Botanical Name : Acacia cornigera
Species: A. cornigera
Habitat : Acacia cornigera is native to Mexico and Central America.
The common name of “bullhorn” refers to the enlarged, hollowed-out, swollen thorns (technically called stipular spines) that occur in pairs at the base of leaves, and resemble the horns of a steer. In Yucatán (one region where the bullhorn acacia thrives) it is called “subín”, in Panamá the locals call them “cachito” (little horn). The tree grows to a height of 10 metres (33 ft).
Bullhorn Acacia is best known for its symbiotic relationship with a species of Pseudomyrmex ant (Pseudomyrmex ferruginea) that lives in its hollowed-out thorns. Unlike other acacias, Bullhorn acacias are deficient in the bitter alkaloids usually located in the leaves that defend against ravaging insects and animals. Bullhorn acacia ants fulfill that role.
The ants act as a defense mechanism for the tree, protecting it against harmful insects, animals or humans that may come into contact with it. The ants live in the hollowed-out thorns for which the tree is named. In return, the tree supplies the ants with protein-lipid nodules called Beltian bodies from its leaflet tips and carbohydrate-rich nectar from glands on its leaf stalk. These Beltian bodies have no known function other than to provide food for the symbiotic ants. The aggressive ants release an alarm pheromone and rush out of their thorn “barracks” in great numbers.
According to Daniel Janzen, livestock can apparently smell the pheromone and avoid these acacias day and night. Getting stung in the mouth and tongue is an effective deterrent to browsing on the tender foliage. In addition to protecting A. conigera from leaf-cutting ants and other unwanted herbivores, the ants also clear away invasive seedlings around the base of the tree that might overgrow it and block out vital sunlight.
Root and bark are used in snakebite remedy. Bushmasters instruct that the snakebite victim should cut a piece of the bark equal to his forearm and chew this, swallowing the juices, and applying the leftover fibers as a poultice to the bite; the victim can then start walking home while chewing on the root and swallowing the juice. The poultice is said to delay reaction time to the toxin, adding 6-8 hours of time to allow victim to get help. It has been used as traditional medicine for relief of mucous congestion for infants. Babies are given water containing the ants (once they’ve been squeezed and strained). Acne and other skin conditions can be bathed with water in which the thorns have been boiled. For male impotency, boil a 2.5 x 15 cm strip of bark in 3 cups water for 10 minutes and take 1 cup before meals for 7 days. If results are slow, double the strength of the tea for 3 more days. For infantile catarrh, catch 9 of the small black ants that inhabit the thorns (they protect the tree from attack from harmful insects); squeeze these into ½ cup boiled water, strain and give to infant by teaspoon until consumed. For onset of asthma attacks, cough, and lung congestion, boil 9 thorns (including their ants) in 3 cups of water for 10 minutes. Said to be useful also for treatment of poisoning and headaches.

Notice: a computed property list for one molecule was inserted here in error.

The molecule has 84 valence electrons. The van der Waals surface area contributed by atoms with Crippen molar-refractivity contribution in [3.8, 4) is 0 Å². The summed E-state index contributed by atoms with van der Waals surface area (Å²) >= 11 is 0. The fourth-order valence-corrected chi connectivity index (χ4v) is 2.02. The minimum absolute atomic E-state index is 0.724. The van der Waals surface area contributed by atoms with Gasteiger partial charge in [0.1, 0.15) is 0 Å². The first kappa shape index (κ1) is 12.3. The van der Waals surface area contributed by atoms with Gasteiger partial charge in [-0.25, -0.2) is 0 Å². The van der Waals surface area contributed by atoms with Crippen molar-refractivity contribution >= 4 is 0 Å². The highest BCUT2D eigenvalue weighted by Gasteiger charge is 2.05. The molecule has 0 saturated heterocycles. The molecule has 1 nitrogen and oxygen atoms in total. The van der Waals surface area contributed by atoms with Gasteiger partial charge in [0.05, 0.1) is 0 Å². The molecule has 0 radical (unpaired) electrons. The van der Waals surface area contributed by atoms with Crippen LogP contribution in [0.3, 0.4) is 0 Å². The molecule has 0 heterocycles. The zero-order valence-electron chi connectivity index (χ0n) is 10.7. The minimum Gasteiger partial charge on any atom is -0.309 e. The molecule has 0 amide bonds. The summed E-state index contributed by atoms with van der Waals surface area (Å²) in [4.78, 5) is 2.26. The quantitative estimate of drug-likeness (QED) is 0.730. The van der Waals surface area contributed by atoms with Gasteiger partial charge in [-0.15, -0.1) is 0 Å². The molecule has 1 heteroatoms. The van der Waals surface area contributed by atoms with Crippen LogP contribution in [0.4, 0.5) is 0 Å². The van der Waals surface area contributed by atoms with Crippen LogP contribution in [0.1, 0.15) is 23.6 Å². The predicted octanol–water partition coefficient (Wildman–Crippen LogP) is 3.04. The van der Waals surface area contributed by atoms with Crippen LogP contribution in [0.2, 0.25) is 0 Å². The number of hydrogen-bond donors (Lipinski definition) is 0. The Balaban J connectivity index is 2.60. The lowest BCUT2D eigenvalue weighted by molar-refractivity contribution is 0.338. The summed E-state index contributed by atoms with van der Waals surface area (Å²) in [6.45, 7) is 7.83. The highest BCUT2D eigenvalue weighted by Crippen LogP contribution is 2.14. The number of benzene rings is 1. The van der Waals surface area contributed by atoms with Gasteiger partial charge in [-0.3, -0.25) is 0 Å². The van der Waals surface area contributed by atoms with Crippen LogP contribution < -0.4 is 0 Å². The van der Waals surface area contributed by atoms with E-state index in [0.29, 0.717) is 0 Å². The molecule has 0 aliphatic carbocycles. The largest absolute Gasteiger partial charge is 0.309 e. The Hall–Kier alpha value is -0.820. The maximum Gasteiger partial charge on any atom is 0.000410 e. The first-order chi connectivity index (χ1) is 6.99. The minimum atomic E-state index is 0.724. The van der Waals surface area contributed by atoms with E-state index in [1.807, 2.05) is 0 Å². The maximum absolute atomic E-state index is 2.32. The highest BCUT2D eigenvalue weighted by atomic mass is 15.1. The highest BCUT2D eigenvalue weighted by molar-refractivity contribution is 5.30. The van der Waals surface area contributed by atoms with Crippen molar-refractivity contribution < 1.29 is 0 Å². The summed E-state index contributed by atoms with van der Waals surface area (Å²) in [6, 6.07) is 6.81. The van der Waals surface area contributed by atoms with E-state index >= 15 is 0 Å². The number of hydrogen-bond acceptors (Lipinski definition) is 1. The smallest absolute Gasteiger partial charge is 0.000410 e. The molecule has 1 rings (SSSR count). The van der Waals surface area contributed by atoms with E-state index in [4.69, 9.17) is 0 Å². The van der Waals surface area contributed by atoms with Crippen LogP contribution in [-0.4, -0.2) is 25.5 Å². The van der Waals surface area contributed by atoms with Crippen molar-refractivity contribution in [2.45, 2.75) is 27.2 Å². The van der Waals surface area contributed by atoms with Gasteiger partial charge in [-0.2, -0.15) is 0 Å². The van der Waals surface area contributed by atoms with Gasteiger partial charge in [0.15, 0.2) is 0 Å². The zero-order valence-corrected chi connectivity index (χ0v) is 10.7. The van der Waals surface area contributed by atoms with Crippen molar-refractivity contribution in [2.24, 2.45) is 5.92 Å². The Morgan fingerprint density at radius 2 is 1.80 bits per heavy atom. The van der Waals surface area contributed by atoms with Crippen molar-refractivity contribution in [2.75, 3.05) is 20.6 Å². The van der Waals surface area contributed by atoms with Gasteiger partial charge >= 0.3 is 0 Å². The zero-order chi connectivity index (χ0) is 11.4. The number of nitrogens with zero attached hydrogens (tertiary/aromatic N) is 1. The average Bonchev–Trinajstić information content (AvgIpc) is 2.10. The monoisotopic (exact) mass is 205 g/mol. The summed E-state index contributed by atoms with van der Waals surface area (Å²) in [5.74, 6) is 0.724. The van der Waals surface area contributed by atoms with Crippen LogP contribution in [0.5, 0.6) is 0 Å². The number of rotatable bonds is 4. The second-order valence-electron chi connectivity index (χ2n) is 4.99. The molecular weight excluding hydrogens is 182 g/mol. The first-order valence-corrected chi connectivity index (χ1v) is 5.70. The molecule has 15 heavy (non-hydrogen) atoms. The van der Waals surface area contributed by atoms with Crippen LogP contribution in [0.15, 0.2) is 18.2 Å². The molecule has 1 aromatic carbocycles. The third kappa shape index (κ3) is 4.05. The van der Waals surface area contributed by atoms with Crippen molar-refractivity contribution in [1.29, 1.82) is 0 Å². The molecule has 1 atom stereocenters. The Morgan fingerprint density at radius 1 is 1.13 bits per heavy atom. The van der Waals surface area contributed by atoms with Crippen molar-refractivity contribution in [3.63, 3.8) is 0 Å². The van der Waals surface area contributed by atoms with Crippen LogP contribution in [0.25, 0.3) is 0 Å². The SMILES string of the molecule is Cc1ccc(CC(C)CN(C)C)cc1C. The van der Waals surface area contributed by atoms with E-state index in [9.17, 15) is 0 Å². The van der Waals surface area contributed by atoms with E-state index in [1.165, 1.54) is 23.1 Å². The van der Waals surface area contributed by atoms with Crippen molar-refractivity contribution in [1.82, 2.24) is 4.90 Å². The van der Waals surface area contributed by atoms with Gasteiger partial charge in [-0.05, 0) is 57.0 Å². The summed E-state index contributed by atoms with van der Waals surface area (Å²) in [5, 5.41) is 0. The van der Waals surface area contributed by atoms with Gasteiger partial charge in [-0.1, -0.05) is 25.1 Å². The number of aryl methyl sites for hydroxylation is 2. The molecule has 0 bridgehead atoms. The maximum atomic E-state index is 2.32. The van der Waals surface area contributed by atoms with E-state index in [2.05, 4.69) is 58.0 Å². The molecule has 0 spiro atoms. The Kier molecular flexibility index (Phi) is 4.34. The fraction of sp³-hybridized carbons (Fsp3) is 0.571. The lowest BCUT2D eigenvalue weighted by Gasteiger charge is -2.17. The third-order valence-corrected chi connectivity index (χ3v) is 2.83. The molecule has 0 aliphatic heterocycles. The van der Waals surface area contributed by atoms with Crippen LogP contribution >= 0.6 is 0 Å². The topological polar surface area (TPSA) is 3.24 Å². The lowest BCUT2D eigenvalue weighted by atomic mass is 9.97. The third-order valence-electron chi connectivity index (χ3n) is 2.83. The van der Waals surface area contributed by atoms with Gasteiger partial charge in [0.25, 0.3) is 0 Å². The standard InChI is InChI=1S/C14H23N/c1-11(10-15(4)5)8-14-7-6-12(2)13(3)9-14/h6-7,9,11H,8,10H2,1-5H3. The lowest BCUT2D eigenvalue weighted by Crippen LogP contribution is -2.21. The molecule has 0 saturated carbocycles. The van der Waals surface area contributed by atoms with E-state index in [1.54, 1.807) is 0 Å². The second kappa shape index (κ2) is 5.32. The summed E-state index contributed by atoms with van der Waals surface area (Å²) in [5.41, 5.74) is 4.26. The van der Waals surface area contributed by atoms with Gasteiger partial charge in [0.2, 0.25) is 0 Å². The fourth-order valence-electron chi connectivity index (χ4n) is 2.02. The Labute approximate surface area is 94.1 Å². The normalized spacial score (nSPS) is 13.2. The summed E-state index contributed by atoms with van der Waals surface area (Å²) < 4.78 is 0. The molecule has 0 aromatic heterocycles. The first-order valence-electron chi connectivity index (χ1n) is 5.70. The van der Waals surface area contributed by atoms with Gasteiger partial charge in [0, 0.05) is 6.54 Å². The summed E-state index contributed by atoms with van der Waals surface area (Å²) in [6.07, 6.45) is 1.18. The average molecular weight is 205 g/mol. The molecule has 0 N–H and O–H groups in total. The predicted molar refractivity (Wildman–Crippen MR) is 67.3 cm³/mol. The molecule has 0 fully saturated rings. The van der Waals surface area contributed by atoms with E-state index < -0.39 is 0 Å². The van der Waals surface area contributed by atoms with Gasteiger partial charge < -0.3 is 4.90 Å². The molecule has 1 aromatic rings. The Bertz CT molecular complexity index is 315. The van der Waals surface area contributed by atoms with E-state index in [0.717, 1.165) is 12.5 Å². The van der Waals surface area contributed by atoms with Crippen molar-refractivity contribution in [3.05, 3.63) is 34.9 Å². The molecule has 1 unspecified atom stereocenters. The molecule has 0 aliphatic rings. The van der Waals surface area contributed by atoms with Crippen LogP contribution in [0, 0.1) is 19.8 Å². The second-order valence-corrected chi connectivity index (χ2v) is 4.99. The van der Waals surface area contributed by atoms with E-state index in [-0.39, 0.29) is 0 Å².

The thorns of A. cornigera, are often strung into unusual necklaces and belts. In El Salvador the horn-shaped thorns provide the legs for small ballerina seed dolls which are worn as decorative pins.
Disclaimer : The information presented herein is intended for educational purposes only. Individual results may vary, and before using any supplements, it is always advisable to consult with your own health care provider.
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